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TEXT-Fitch affirms Beaumont ISD, Texas ULT bonds 'AA'
January 25, 2013 / 8:27 PM / 5 years ago

TEXT-Fitch affirms Beaumont ISD, Texas ULT bonds 'AA'

Jan 25 - Fitch Ratings affirms the following rating on Beaumont Independent
School District (the district), Texas' unlimited tax (ULT) bonds:

--$410 million various series ULT School Building Bonds - 'AA' underlying 
rating.

The bonds are additionally secured by a guarantee provided by the Texas 
Permanent School Fund (PSF), whose Insurer Financial Strength is rated 'AAA' by 
Fitch.

The Rating Outlook is Stable.

SECURITY

The bonds are secured by an unlimited ad valorem tax pledge of the district and 
are secured further by the PSF guarantee.

SENSITIVITY/RATING DRIVERS

STRONG RESERVE LEVELS MAINTAINED: Consecutive years of operating surpluses have 
resulted in a build-up of strong financial reserve levels. The rating assumes 
the district will maintain high reserve levels given economic concentration, 
potential revenue volatility and high debt levels.

CONCENTRATED TAX BASE: The district's tax base is heavily concentrated in the 
petrochemical industry. This concern is mitigated to a degree by industry 
diversification in both production and end users as well as the key role oil 
refineries play in the national economy. Leading taxpayers comprise a high 26% 
of the 2011 tax base. 

STABLE VALUATIONS: Taxable assessed values (TAV) are stable with small increases
in 2011 and 2012 following a modest contraction in fiscal 2010. 

HIGH BUT MANAGEABLE DEBT: Overall debt levels are high with below average 
amortization. Debt levels are expected to remain high even with modest 
additional borrowings planned over the next few years. However, debt service is 
a moderate burden on the budget.

STEADY ENROLLMENT TRENDS: Student enrollment has stabilized over the past decade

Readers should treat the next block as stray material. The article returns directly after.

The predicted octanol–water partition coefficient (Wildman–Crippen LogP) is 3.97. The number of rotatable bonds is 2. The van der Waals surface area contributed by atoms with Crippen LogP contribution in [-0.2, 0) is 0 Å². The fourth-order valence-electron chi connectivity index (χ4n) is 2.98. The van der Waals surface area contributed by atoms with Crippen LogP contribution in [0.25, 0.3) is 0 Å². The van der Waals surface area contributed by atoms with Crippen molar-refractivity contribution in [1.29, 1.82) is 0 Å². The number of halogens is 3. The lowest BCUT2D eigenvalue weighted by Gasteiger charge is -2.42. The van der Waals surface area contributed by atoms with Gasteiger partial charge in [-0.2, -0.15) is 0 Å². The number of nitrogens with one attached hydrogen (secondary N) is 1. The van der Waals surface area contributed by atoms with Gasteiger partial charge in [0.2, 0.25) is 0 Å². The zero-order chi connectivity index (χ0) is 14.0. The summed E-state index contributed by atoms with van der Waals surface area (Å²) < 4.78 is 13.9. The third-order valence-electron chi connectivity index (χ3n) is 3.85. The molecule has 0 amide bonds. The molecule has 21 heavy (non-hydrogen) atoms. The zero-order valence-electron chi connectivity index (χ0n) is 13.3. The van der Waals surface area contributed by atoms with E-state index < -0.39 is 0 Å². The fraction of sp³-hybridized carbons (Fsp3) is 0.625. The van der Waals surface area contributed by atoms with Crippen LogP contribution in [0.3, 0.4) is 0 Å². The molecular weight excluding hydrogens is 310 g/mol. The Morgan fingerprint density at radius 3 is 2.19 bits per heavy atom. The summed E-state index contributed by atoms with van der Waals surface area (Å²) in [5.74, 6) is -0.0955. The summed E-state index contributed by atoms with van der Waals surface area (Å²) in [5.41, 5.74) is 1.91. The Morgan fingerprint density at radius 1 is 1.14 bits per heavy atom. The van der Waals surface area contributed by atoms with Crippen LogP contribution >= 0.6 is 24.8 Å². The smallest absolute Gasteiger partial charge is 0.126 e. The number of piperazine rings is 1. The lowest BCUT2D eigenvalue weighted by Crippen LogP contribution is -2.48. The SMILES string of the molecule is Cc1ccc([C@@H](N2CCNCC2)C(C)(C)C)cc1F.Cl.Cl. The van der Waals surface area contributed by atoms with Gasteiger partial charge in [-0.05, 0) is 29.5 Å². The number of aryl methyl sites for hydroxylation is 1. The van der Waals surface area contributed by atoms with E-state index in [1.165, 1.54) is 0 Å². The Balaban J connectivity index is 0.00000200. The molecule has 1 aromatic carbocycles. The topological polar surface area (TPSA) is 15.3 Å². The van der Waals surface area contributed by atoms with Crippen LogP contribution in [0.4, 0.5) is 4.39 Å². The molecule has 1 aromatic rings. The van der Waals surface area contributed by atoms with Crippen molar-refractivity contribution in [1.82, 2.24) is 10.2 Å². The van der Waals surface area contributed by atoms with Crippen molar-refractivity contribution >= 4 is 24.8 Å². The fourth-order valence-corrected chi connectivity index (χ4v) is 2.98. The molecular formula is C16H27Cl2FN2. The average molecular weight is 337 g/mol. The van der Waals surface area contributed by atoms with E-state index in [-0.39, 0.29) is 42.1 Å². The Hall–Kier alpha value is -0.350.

and is expected to remain constant.

CREDIT PROFILE

The district serves an estimated population of about 124,000 primarily in the 
city of Beaumont, TX. The city is a major commercial and industrial center in 
the 'Golden Triangle' of southeast Texas along the gulf that also includes the 
cities of Port Arthur and Orange. 

STABLE ECONOMY WITH BELOW AVERAGE INDICATORS

The area economy is heavily concentrated in the petrochemical, oil and gas 
sectors complemented by retail, government and healthcare employment. City 
wealth levels are generally below state and national averages and unemployment 
levels, which have historically trended above state and national levels, have 
increased during the recent economic downturn evidencing cyclicality. Fitch 
expects the district economy to remain concentrated with elevated economic 
cyclicality over the long term.

The district's estimated 2013 enrollment is just below 20,000, which reflects 
modest growth and a return to 2005 levels. Enrollment has modestly increased 
since 2008 following some volatility from 2005 - 2007 as a result of hurricanes 
Katrina and Rita. Officials expect continued modest enrollment gains driven by 
current housing development and refinery expansion projects. Fitch expects 
enrollments to remain manageable.

CONCENTRATED TAX BASE

The district's concentrated tax base is led by ExxonMobil (senior unsecured debt
rated 'AAA' by Fitch Ratings), which comprised a high 16.5% of the district's 
tax based for 2011 (down from 23% in 2008 given overall tax base growth). 
However, there is some diversity between upstream (oil exploration and refining)
and downstream users (chemical and manufacturing) that helps stabilize the 
impact of swings in oil prices. Additionally, the oil refineries' key role in 
the national economy mitigates some credit concerns over the long-term prospects
of the district's tax base. Fitch expects the district's tax base to remain 
concentrated.